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Obama Administration Eases Load for Student Borrowers

Obama Administration Eases Load for Student Borrowers

 

Today the White House announced the Administration’s efforts to help student loan borrowers better understand and manage their student loan debt. Melody Barnes, Director of the White House Domestic Policy Council gave a statement on recent policies that the Obama Administration has set in place beginning as soon as 2012. This program is expected to help 1.2 million borrowers reduce their payments and consolidate their student debt.

Care2 has written about this issue in the past, addressing the ins and outs of H.Res 365, which calls for the forgiveness of student loans as a means of economic stimulus as the nation’s student loan debt is approaching $1 trillion.

However, the Obama administration has not gone the way of complete forgiveness, instead reducing payments to a mere ten percent of disposable income with the Pay As You Earn program.  This asks an individual to pay no more than 10% of their discretionary income for student loan payments starting next year, in 2012.  Currently the percentage is 15%, but only for those who sign up. The figure will be calculated based on the individual’s adjusted gross income compared to poverty level.

Teachers, nurses and other public servants will benefit most from this, often cutting payments in half.  The program also allows for consolidation of both direct and subsidized types of loans.  When this happens, there will be a half percent drop in the interest to the loans, the money going to subsidize the bank payments that will be put back into the Pell Grant Program, allowing more students financial access to college.  Over the last three years there has been the greatest increase in Pell Grants since World War 2.  This program will give back about 45 billion in government funds awarding the average student $5,550 per academic year.

Republicans have demanded that aid programs be eliminated or reduced. They are seeking to lower the $5,000 cap on federal Pell Grants, which aid low- and middle-income students and do not require repayment.  The response by the Obama Administration, according to Arne Duncan, Secretary of Education, is that this is economic suicide.  He suggests that the only way for the economy to turn around is to have an educated public leading the way.  Since the President has the authority to make these programs active, he is going ahead with them. Duncan went onto say that “this Administration knows that secondary education is essential for the economy.”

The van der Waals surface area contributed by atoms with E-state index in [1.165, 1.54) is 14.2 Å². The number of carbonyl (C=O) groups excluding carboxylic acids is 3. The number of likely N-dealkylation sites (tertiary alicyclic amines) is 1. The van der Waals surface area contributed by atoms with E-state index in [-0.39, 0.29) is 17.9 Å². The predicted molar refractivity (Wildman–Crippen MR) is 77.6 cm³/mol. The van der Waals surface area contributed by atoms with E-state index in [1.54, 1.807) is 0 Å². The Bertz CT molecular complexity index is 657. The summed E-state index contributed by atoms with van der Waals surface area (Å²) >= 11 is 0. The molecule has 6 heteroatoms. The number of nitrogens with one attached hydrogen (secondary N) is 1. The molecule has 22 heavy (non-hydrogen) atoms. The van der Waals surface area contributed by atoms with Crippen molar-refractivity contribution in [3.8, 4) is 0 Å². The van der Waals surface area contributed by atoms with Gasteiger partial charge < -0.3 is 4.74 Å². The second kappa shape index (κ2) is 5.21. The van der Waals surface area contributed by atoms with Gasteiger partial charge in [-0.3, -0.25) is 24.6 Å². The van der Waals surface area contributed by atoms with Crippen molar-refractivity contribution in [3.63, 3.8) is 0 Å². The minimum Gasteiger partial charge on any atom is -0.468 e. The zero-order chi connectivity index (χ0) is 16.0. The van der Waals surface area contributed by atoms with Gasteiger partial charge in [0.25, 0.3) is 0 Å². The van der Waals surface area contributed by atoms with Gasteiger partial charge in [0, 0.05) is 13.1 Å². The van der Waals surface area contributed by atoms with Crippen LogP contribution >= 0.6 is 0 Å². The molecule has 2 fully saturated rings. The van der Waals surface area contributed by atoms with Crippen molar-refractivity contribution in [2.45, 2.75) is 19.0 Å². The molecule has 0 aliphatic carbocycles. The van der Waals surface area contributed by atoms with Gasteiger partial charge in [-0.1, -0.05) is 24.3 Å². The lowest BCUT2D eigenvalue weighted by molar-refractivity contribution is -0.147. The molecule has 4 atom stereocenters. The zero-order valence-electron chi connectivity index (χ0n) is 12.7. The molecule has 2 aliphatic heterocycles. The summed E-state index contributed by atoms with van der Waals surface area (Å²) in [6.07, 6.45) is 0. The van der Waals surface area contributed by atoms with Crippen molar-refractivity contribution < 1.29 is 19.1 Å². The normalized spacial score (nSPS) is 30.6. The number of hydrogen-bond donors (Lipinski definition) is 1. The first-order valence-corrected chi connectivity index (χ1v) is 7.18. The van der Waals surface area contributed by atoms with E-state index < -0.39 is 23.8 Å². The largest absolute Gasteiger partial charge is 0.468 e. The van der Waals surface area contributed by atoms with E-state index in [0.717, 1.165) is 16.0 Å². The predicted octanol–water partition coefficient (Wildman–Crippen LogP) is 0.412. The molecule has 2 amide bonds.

In September, the U.S. Department of Education released data showing the percentage of federal student-loan borrowers who defaulted in fiscal 2009 rose to 8.8% from 7% the previous year.  About 60% of the students who were in four-year colleges in 2009 used loans to pay schooling costs, mounting up an average debt of $24,000, according to Lauren Asher, president of the nonprofit Institute for College Access & Success. One in ten students owes $40,000 or more.

The Obama program assumes that students do not understand how to access information around loans, understand the jargon associate with the Finncial Aid letters of award, or finally have their options explained to them.  The occupation of Wall Street bears this out with many who are adding their dissatisfaction over student loans to the rest of the aggravation over high-handed treatment by the banking industry.

Some protesters bear signs that read things like “Students Ought Not Be a Means of Profit” referring to the gouging interest rates that larger companies like Sallie Mae inflict on students. Students agree to these often because the student feels as if they have no other choice to get through school, and no information about other options was ever offered or explained.

Raj Dante is the Special Advisor to the Secretary of the Treasury on the Consumer Financial Protection Bureau.  His organization is less than 100 days old and has taken on the task of making sure that students understand the type of loans and debt that they are taking on.  They have developed a worksheet that clearly defines what is a loan, and  what must be paid back and gives several options for this type of aid. The name of the worksheet and ideas are Know Before You Owe and can be found on their website, http://www.consumerfinance.gov/.